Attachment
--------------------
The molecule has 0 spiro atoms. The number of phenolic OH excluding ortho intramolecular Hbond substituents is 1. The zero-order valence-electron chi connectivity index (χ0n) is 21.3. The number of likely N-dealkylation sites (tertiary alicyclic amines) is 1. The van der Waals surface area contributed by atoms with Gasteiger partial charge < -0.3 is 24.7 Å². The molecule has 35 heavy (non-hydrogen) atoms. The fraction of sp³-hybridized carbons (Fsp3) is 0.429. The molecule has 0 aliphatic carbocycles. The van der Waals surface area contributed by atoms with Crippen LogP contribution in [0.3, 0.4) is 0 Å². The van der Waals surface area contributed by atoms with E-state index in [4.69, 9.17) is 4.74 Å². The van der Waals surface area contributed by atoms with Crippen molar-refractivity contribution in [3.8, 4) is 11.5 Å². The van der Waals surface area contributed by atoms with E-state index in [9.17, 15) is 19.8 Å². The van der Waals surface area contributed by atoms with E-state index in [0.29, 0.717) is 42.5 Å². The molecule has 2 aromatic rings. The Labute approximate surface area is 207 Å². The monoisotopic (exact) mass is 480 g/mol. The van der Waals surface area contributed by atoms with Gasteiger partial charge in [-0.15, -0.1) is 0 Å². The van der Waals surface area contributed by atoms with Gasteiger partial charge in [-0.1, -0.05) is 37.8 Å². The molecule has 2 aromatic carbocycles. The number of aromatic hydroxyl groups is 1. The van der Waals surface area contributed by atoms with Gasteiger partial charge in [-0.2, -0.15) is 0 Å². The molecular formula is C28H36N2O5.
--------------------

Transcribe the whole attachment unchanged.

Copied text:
The molecule has 0 spiro atoms. The number of phenolic OH excluding ortho intramolecular Hbond substituents is 1. The zero-order valence-electron chi connectivity index (χ0n) is 21.3. The number of likely N-dealkylation sites (tertiary alicyclic amines) is 1. The van der Waals surface area contributed by atoms with Gasteiger partial charge < -0.3 is 24.7 Å². The molecule has 35 heavy (non-hydrogen) atoms. The fraction of sp³-hybridized carbons (Fsp3) is 0.429. The molecule has 0 aliphatic carbocycles. The van der Waals surface area contributed by atoms with Crippen LogP contribution in [0.3, 0.4) is 0 Å². The van der Waals surface area contributed by atoms with E-state index in [4.69, 9.17) is 4.74 Å². The van der Waals surface area contributed by atoms with Crippen molar-refractivity contribution in [3.8, 4) is 11.5 Å². The van der Waals surface area contributed by atoms with E-state index in [9.17, 15) is 19.8 Å². The van der Waals surface area contributed by atoms with E-state index in [0.29, 0.717) is 42.5 Å². The molecule has 2 aromatic rings. The Labute approximate surface area is 207 Å². The monoisotopic (exact) mass is 480 g/mol. The van der Waals surface area contributed by atoms with Gasteiger partial charge in [-0.15, -0.1) is 0 Å². The van der Waals surface area contributed by atoms with Gasteiger partial charge in [-0.1, -0.05) is 37.8 Å². The molecule has 2 aromatic carbocycles. The number of aromatic hydroxyl groups is 1. The van der Waals surface area contributed by atoms with Gasteiger partial charge in [-0.2, -0.15) is 0 Å². The molecular formula is C28H36N2O5.